LONG ROAD FOR GIRL SURVIVOR
With her family gone—the victims of a shooting rampage at home —13-year-old Embrelaince Therjoy Ponce turned to relatives for comfort.
She spent the night in an aunt’s house but is asking when she can go home.
Social workers yesterday met with the next of kin to discuss who would watch over the high school student, the lone survivor of Sunday’s bloodbath in Talisay City.
DSWD social worker Clavel Saycon said the child “needs strong emotional support from her family and friends” to cope with the trauma of losing both parents and three siblings.
Embrelaince or “Ember” was the youngest child and the only one spared by her father, Emmanuel Ponce, who ordered her to leave the house Sunday morning before the former seaman took his .45-caliber revolver and shot dead his wife, three adult children and the househelper in their house in Palm View Village, barangay Tabunok.
The cause of his rage is still a matter of speculation.
Neighbors and some relatives talked about marital troubles and a head injury he suffered 10 years ago, while psychologists said the 55-year-old head of the household may have wrestled with “psychological issues.” (Story on page 2.)
Fortunately, relatives of both of the child’s parents are ready to be Ember’s guardians, said Saycon, adding that the DSWD would still ask the girl whom she wanted to live with, and would assess the prospective relatives who volunteer to take her in.
The teenager underwent a stress debriefing with social workers yesterday, but was still in shock, refusing to talk about what happened.
“The loss of parents and siblings is very traumatic. She doesn’t want to talk about it yet,” said Saycon, who heads the Social Welfare and Development (SWAD) of Cebu province.
No one can tell how long her grief and adjustment to the tragedy will take.
“The incident will affect her greatly as she grows up. She’s just a teenager, who barely has enough coping mechanisms for something like this,” said Dr. Glenda Basubas, chairperson of the Philippine Mental Health Association (PMHA) in Cebu, in a separate interview.
Already, the 13-year-old survivor is being asked to make tough decisions— where to live next and where to bury her parents.
The mother comes from Bicol while the father’s relatives want to bury Emmanuel in his hometown in Alegria, south Cebu.
“Neutral lang mi. Whatever the child decides, we’ll follow,” said an aunt Rosellei Redula of Talisay City.
Shortly before noon, Ember arrived at the St. Peter’s Funeral Homes in Imus Avenue and broke out in sobs as she viewed six white coffins laid out in the large vigil room.
Ember, who will turn 14 in December, was comforted by an aunt.
The girl went first to the casket of her mother, Melinda, 53, whose photo in a framed front cover of Women’s Health magazine rested on top. Melinda, an assistant branch manager of the Banco de Oro in Taboan, Cebu City, was a runner. A glass display of Melinda’s 22 medals in previous marathons was placed on the floor. She had just finished a BDO fun run on that ill-fated Sunday morning.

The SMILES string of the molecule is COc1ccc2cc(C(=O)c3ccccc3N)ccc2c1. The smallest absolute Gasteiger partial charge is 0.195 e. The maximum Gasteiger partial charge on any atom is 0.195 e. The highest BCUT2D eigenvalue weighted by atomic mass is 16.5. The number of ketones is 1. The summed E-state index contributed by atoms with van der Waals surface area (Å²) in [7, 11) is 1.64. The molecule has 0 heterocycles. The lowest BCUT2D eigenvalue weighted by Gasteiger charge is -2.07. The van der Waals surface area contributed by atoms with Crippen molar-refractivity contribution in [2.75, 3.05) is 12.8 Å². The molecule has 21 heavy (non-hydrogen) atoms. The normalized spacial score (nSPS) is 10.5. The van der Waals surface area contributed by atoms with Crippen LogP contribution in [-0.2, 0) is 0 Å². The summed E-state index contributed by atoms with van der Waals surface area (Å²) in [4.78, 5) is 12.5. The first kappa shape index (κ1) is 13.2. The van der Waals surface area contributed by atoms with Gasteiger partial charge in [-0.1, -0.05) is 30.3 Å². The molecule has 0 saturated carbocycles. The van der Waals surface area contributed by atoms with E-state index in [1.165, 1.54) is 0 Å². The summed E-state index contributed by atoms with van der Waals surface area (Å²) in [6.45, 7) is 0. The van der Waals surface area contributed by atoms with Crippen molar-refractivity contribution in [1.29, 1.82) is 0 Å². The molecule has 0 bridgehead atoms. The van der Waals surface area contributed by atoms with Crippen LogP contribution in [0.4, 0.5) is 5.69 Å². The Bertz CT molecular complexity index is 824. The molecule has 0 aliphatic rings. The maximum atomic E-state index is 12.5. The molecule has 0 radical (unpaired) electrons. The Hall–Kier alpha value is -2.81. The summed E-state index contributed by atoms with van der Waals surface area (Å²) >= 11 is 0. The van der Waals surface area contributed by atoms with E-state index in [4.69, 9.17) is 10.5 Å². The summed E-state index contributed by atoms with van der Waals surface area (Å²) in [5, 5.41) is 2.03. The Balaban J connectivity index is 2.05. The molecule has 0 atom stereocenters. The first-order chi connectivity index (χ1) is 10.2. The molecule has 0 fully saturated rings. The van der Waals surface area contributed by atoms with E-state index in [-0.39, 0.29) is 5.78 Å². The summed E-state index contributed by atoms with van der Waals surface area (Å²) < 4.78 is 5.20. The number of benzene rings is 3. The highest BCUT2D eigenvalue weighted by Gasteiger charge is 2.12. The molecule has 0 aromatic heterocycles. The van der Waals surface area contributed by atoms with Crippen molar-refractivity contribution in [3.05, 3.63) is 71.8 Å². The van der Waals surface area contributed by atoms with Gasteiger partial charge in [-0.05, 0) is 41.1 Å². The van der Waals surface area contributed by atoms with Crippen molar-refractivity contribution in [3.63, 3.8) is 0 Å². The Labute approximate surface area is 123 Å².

Then there were the remains of the father, and siblings 26-year-old Ellaine Grace, 25-year-old Heather Joy and 18-year-old Emlin Bridge, and their househelper 30-year-old Anastacia Deniega.
An uncle, Paul Redula, said relatives were thankful that DSWD staff arrived a few hours after the gun slayings.
“She has school exams this week, but we asked the school guidance counselor to excuse her,” he said.
At the Capitol, Gov. Gwendolyn Garcia called the killings “an incomprehensible tragedy.”
“The saddest person I believe is the lone surviving member of the family,” she said.
Vice Gov. Agnes Magpale, who met with staff of the Provincial Council for the Welfare of Children, said they agreed to place a child psychologist on standby in case Talisay City’s social welfare officer needs one and would continue to monitor Ember’s status.
Dr. Basubas of PMHA, in a separate interview, said intervention through “diffusing” sessions and medical care are needed because of the trauma’s possible adverse impact on the child’s personality development.
This could be depression, social withdrawal and difficulty adjusting with her peers.
“She’s caught between trying to protect the image of her family and how people will perceive their situation,” Basubas said, explaining her struggle.
Saycon of DSWD said a more “intensive” interview with the child will have to wait till she is ready.
“When we try to talk about the incident, she’d change the topic. We need to give her enough space and time,” she said.
Since Sunday afternoon, Ember has been staying in the house of her aunt, who is the first cousin of his father.
“We will confer with the child and also consider her plans and decisions,” Saycon said.
“She needs strict monitoring.” Candeze R. Mongaya and Rhea Ruth Rosell with reports of Carmel Loise Matus and Jhunnex Napallacan